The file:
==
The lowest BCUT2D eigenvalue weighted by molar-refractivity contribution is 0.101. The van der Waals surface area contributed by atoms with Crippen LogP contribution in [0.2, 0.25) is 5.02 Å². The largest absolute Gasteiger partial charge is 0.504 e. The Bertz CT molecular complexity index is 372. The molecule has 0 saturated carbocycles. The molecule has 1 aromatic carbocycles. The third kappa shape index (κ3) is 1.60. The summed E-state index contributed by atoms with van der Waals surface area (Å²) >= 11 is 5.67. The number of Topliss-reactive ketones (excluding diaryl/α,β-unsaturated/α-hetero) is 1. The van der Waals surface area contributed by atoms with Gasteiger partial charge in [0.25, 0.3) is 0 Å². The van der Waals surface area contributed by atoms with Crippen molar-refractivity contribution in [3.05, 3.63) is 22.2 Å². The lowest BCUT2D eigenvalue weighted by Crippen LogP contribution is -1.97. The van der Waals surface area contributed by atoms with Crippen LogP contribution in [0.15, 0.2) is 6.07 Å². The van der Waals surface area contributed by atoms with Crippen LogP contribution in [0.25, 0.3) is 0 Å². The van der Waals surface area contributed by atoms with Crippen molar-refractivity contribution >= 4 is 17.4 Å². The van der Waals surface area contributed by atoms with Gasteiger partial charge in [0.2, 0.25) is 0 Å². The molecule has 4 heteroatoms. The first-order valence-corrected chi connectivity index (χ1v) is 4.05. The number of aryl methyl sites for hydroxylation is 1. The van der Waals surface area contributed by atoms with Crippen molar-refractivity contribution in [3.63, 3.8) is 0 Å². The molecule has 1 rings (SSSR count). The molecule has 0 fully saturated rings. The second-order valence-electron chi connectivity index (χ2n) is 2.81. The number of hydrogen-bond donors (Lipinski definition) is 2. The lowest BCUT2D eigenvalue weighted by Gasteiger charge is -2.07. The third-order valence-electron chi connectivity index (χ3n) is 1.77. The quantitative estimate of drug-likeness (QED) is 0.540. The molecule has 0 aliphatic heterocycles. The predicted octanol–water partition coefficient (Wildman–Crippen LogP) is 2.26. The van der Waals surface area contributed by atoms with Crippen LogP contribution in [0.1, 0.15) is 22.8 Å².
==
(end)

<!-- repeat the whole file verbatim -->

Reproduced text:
The lowest BCUT2D eigenvalue weighted by molar-refractivity contribution is 0.101. The van der Waals surface area contributed by atoms with Crippen LogP contribution in [0.2, 0.25) is 5.02 Å². The largest absolute Gasteiger partial charge is 0.504 e. The Bertz CT molecular complexity index is 372. The molecule has 0 saturated carbocycles. The molecule has 1 aromatic carbocycles. The third kappa shape index (κ3) is 1.60. The summed E-state index contributed by atoms with van der Waals surface area (Å²) >= 11 is 5.67. The number of Topliss-reactive ketones (excluding diaryl/α,β-unsaturated/α-hetero) is 1. The van der Waals surface area contributed by atoms with Gasteiger partial charge in [0.25, 0.3) is 0 Å². The van der Waals surface area contributed by atoms with Crippen molar-refractivity contribution in [3.05, 3.63) is 22.2 Å². The lowest BCUT2D eigenvalue weighted by Crippen LogP contribution is -1.97. The van der Waals surface area contributed by atoms with Crippen LogP contribution in [0.15, 0.2) is 6.07 Å². The van der Waals surface area contributed by atoms with Crippen LogP contribution in [0.25, 0.3) is 0 Å². The van der Waals surface area contributed by atoms with Crippen molar-refractivity contribution >= 4 is 17.4 Å². The van der Waals surface area contributed by atoms with Gasteiger partial charge in [0.2, 0.25) is 0 Å². The molecule has 4 heteroatoms. The first-order valence-corrected chi connectivity index (χ1v) is 4.05. The number of aryl methyl sites for hydroxylation is 1. The van der Waals surface area contributed by atoms with Crippen molar-refractivity contribution in [3.63, 3.8) is 0 Å². The molecule has 1 rings (SSSR count). The molecule has 0 fully saturated rings. The second-order valence-electron chi connectivity index (χ2n) is 2.81. The number of hydrogen-bond donors (Lipinski definition) is 2. The lowest BCUT2D eigenvalue weighted by Gasteiger charge is -2.07. The third-order valence-electron chi connectivity index (χ3n) is 1.77. The quantitative estimate of drug-likeness (QED) is 0.540. The molecule has 0 aliphatic heterocycles. The predicted octanol–water partition coefficient (Wildman–Crippen LogP) is 2.26. The van der Waals surface area contributed by atoms with Crippen LogP contribution in [0.1, 0.15) is 22.8 Å².